Friday, October 26, 2012

Book Review: Making Peace with the Land

This week I made fresh tomato soup from tomatoes harvested from our summer garden. We ate the soup with fresh bread baked in my oven, the flour was from a local farm in NC. This morning my daughter slathered her toast with homemade strawberry jelly made by yours truly. I could go on in this fashion but I think you get the idea.

There is nothing better than to mix up a batch of whole wheat flour that was harvested about an hour from your house from a local farmer who really cares about the land. Or picking strawberries in May, almost 4 gallons of them, from a local farm and making strawberry jelly that will last us until Easter time. Or making homemade vegetable soup made from fresh vegetables harvested from your backyard.

When I saw Fred Bahnson and Norman Wirzba's book Making Peace with the Land: God's Call to Reconcile with Creation (IVP Press, 2012) I just knew I had to read it. Bashnson and Wirzba are professors of theology, Bahnson at Wake Forest and Wirzba at Duke but they are both tied to the land. They have a fine writing style and this book read more like a series of interlinked personal stories/memoir mixed with theology and ecology with a bit of social justice issues mixed in.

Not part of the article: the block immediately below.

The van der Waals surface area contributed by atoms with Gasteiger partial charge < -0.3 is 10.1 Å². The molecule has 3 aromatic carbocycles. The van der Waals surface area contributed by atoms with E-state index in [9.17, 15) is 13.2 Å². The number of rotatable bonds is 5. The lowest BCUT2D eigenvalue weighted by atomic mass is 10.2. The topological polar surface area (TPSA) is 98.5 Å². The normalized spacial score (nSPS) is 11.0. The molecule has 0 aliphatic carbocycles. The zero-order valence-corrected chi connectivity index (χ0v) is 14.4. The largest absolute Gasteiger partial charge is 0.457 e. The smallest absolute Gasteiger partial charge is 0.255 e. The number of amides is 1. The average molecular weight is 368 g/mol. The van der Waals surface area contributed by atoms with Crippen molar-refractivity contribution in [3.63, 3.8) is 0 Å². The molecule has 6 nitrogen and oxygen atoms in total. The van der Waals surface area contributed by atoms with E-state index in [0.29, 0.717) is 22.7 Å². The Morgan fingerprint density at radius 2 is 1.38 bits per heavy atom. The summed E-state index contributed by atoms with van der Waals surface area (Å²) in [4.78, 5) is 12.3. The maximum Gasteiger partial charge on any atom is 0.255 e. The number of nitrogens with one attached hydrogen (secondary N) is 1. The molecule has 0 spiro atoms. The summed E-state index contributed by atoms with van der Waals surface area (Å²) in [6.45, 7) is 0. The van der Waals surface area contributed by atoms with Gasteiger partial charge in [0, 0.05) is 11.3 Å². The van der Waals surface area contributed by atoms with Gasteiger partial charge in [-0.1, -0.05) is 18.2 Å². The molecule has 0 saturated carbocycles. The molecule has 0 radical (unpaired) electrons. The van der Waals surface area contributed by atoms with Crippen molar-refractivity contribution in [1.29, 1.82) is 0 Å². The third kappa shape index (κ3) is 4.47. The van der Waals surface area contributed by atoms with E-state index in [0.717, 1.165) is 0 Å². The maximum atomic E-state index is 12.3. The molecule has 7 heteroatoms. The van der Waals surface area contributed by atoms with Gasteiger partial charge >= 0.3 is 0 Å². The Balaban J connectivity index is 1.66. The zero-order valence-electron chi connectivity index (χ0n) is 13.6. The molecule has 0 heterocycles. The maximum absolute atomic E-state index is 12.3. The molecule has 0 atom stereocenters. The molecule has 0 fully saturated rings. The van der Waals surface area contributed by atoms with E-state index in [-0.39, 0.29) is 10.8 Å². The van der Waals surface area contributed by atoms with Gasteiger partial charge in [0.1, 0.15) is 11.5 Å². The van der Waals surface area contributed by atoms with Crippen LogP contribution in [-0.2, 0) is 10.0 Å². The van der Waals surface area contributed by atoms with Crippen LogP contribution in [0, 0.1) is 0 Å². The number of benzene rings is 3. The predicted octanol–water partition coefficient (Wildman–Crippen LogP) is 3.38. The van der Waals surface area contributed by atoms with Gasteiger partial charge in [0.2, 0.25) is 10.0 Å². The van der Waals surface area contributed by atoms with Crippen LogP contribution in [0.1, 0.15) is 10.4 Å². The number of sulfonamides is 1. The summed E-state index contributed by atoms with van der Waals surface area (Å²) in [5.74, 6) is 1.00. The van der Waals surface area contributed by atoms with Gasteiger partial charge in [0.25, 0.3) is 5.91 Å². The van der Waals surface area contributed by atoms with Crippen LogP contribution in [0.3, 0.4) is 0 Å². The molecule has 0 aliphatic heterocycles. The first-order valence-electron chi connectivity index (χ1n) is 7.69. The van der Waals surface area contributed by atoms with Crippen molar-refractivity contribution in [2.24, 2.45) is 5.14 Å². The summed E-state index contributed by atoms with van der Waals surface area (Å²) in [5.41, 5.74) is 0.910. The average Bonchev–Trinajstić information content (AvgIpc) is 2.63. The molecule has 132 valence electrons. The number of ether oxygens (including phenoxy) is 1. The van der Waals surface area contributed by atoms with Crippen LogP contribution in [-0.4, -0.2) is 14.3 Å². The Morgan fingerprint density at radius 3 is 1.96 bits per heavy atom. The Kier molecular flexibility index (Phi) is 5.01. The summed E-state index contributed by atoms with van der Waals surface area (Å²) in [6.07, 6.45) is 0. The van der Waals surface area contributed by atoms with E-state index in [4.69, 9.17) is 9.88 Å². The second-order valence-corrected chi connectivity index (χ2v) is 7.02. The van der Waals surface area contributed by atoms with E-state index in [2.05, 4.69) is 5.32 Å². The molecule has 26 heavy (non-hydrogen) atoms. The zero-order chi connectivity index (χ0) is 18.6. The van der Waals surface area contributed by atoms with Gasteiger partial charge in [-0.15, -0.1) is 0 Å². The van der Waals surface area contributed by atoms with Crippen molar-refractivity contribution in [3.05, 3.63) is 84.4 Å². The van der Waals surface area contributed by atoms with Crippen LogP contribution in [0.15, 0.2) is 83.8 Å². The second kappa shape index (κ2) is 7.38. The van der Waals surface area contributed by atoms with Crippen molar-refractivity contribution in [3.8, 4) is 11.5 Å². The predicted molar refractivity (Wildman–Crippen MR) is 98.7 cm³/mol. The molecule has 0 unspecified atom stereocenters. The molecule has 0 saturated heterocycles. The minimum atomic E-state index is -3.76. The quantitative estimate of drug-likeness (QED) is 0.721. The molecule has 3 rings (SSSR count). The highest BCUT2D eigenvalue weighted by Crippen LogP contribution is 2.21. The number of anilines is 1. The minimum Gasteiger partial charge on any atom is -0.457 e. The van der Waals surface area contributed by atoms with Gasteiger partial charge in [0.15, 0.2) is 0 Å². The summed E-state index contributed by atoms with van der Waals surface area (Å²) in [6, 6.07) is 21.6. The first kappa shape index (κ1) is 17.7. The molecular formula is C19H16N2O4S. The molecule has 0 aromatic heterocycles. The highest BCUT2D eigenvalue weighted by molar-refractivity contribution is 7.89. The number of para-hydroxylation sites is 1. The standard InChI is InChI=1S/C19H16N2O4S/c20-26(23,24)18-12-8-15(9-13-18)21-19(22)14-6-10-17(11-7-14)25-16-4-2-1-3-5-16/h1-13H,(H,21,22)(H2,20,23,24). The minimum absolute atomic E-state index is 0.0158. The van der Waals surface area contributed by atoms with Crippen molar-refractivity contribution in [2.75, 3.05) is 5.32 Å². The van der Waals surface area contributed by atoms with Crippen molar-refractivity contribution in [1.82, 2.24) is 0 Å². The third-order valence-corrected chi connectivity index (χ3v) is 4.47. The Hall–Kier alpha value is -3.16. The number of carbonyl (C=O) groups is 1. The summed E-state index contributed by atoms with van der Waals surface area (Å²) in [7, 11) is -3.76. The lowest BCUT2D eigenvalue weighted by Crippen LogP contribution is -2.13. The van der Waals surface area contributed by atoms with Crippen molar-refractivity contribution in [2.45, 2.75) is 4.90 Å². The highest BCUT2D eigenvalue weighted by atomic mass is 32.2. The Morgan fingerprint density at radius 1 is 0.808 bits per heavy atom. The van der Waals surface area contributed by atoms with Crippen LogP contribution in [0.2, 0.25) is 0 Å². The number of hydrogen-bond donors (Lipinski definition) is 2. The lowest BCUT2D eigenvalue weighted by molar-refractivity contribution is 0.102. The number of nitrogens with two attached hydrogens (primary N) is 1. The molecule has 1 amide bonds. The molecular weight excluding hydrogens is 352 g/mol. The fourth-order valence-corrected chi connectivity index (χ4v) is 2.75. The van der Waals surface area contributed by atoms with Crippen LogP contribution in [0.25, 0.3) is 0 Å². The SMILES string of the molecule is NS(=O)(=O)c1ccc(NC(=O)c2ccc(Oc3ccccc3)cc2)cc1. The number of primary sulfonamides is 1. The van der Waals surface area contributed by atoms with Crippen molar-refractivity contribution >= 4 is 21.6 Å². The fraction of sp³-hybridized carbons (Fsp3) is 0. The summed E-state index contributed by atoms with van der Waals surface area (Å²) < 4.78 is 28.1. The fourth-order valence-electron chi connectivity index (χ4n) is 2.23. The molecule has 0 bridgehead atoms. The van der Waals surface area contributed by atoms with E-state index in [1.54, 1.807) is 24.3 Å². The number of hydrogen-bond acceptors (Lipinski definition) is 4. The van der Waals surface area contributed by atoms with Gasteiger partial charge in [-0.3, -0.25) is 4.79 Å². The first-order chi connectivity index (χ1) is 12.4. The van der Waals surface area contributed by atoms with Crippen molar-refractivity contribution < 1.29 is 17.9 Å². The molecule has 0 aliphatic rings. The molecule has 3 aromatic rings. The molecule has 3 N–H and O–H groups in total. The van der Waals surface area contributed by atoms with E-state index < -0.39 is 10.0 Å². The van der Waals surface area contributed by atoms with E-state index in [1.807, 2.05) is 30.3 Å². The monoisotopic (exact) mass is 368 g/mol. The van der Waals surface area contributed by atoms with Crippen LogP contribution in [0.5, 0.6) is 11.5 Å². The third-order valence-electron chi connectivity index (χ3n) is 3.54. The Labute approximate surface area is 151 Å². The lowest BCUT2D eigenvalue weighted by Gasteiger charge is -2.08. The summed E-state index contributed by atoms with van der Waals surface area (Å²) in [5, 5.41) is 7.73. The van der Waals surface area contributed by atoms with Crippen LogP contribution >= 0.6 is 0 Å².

There are so many themes and variations on themes that I cannot touch upon all of them in this short review. Needless to say, one main theme that is woven from chapter to chapter is that as Christians we have focused so much on spiritually, so much on Scripture, so much on our Tradition we have forgotten that we are living on this planet, created by God and sustained by him. In many ways Christianity is still infected with a gnostic spirituality, one that separates the material and the spiritual, the hear from the head, or in this case the human from the land. We have polluted our rivers, clear cut our woods, wrecked our ecosystems, and even more destructive behaviors. But what do we read in the first book of the Old Testament, that God created the world and the mantra that is repeated again and again is "and he saw that it was good." Well, if you ask me we have forgotten that basic teaching.

Bahnson and Wirzba weave their story by drawing from personal anecdotes from their own lives, about reconciling the human with the ground. They talk about common community gardens where everyone comes and helps out to grow and harvest the vegetables or communities coming together for the common good. This book of course also includes plenty of Scriptural examples of reconciliation as well.

If you like gardening, theology, and ecology, then go out and read Making Peace with the Land!

For more information about the book click here